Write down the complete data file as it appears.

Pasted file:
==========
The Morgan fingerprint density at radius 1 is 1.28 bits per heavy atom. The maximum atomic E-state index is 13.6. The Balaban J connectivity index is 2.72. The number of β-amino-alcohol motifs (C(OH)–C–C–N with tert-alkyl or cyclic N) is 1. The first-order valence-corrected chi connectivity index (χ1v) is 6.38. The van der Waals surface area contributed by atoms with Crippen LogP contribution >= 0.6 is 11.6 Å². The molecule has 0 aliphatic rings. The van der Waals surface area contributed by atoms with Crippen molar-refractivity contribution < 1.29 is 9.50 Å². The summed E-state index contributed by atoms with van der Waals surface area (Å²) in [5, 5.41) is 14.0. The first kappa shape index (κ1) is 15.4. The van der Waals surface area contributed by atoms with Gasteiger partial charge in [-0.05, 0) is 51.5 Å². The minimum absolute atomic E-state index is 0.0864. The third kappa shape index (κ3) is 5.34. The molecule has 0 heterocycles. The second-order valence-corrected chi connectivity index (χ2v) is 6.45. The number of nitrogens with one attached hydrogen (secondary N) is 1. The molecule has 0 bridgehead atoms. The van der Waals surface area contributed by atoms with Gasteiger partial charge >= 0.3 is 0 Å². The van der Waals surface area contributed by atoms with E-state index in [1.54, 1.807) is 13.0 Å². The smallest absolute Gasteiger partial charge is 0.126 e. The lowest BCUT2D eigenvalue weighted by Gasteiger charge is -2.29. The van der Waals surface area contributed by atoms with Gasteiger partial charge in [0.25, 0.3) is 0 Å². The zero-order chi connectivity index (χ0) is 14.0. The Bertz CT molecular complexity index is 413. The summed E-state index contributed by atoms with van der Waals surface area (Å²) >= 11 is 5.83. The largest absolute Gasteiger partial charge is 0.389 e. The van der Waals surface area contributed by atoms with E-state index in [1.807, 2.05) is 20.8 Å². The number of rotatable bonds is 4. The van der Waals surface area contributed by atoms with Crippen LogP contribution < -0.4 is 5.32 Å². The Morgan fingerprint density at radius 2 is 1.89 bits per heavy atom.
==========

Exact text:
The Morgan fingerprint density at radius 1 is 1.28 bits per heavy atom. The maximum atomic E-state index is 13.6. The Balaban J connectivity index is 2.72. The number of β-amino-alcohol motifs (C(OH)–C–C–N with tert-alkyl or cyclic N) is 1. The first-order valence-corrected chi connectivity index (χ1v) is 6.38. The van der Waals surface area contributed by atoms with Crippen LogP contribution >= 0.6 is 11.6 Å². The molecule has 0 aliphatic rings. The van der Waals surface area contributed by atoms with Crippen molar-refractivity contribution < 1.29 is 9.50 Å². The summed E-state index contributed by atoms with van der Waals surface area (Å²) in [5, 5.41) is 14.0. The first kappa shape index (κ1) is 15.4. The van der Waals surface area contributed by atoms with Gasteiger partial charge in [-0.05, 0) is 51.5 Å². The minimum absolute atomic E-state index is 0.0864. The third kappa shape index (κ3) is 5.34. The molecule has 0 heterocycles. The second-order valence-corrected chi connectivity index (χ2v) is 6.45. The number of nitrogens with one attached hydrogen (secondary N) is 1. The molecule has 0 bridgehead atoms. The van der Waals surface area contributed by atoms with Gasteiger partial charge >= 0.3 is 0 Å². The van der Waals surface area contributed by atoms with E-state index in [1.54, 1.807) is 13.0 Å². The smallest absolute Gasteiger partial charge is 0.126 e. The lowest BCUT2D eigenvalue weighted by Gasteiger charge is -2.29. The van der Waals surface area contributed by atoms with Gasteiger partial charge in [0.25, 0.3) is 0 Å². The zero-order chi connectivity index (χ0) is 14.0. The Bertz CT molecular complexity index is 413. The summed E-state index contributed by atoms with van der Waals surface area (Å²) >= 11 is 5.83. The largest absolute Gasteiger partial charge is 0.389 e. The van der Waals surface area contributed by atoms with E-state index in [1.807, 2.05) is 20.8 Å². The number of rotatable bonds is 4. The van der Waals surface area contributed by atoms with Crippen LogP contribution < -0.4 is 5.32 Å². The Morgan fingerprint density at radius 2 is 1.89 bits per heavy atom.